Image by Images via Pixabay/Victor Tangermann

When British teen Ewan Fisher was 16 years old, he traded in his cigarette-smoking habit for vaping because he "thought it would be healthier," the now-19-year-old recently told The Press Association.

But instead of seeing his health improve, Fisher soon found himself with a fever, a persistent cough, and difficulty breathing that eventually landed him in the hospital with serious respiratory failure.

"I was vaping for about four or five months before I got ill," he told the PA, later adding, "I ended up in intensive care and needed two forms of life support. I almost died."

On Monday, the doctors who treated Fisher published a case study on him in the the journal Archives of Disease in Childhood.

According to the paper, the teen was treated for hypersensitivity pneumonitis — essentially, his lung tissue became inflamed when he used e-cigarettes because he was allergic to something he was vaping.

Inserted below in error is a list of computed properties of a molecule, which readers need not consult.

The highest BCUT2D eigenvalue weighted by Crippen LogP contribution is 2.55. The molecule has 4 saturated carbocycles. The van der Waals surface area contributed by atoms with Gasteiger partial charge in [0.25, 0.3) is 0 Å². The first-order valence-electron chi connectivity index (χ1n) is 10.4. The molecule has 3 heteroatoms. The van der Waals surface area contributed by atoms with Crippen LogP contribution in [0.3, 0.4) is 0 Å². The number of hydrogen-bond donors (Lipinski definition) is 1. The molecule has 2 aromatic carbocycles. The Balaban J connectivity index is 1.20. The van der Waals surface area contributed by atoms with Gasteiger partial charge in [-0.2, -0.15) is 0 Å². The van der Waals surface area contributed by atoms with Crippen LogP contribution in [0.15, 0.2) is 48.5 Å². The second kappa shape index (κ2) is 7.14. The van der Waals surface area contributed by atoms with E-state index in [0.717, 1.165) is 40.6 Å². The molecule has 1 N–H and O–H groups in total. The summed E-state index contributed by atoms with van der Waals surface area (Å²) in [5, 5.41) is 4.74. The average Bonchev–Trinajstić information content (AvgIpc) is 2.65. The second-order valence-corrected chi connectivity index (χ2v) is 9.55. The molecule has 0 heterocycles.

"The evidence we gathered showed that it was that (vaping) that was to blame," Jayesh Mahendra Bhatt, one of the study's authors, told the PA. "I know at least one colleague who has seen a similar case."

Three years later, Fisher told the PA his health is still only at 80 percent of what it was before he began vaping. And while his reaction to e-cigarettes clearly wasn't the norm, it provides two valuable "learning points" for health officials, according to the case study's authors.

"The first is always to consider a reaction to e-cigarettes in someone presenting with an atypical respiratory illness," the authors wrote. "The second is that we consider e-cigarettes as 'much safer than tobacco' at our peril."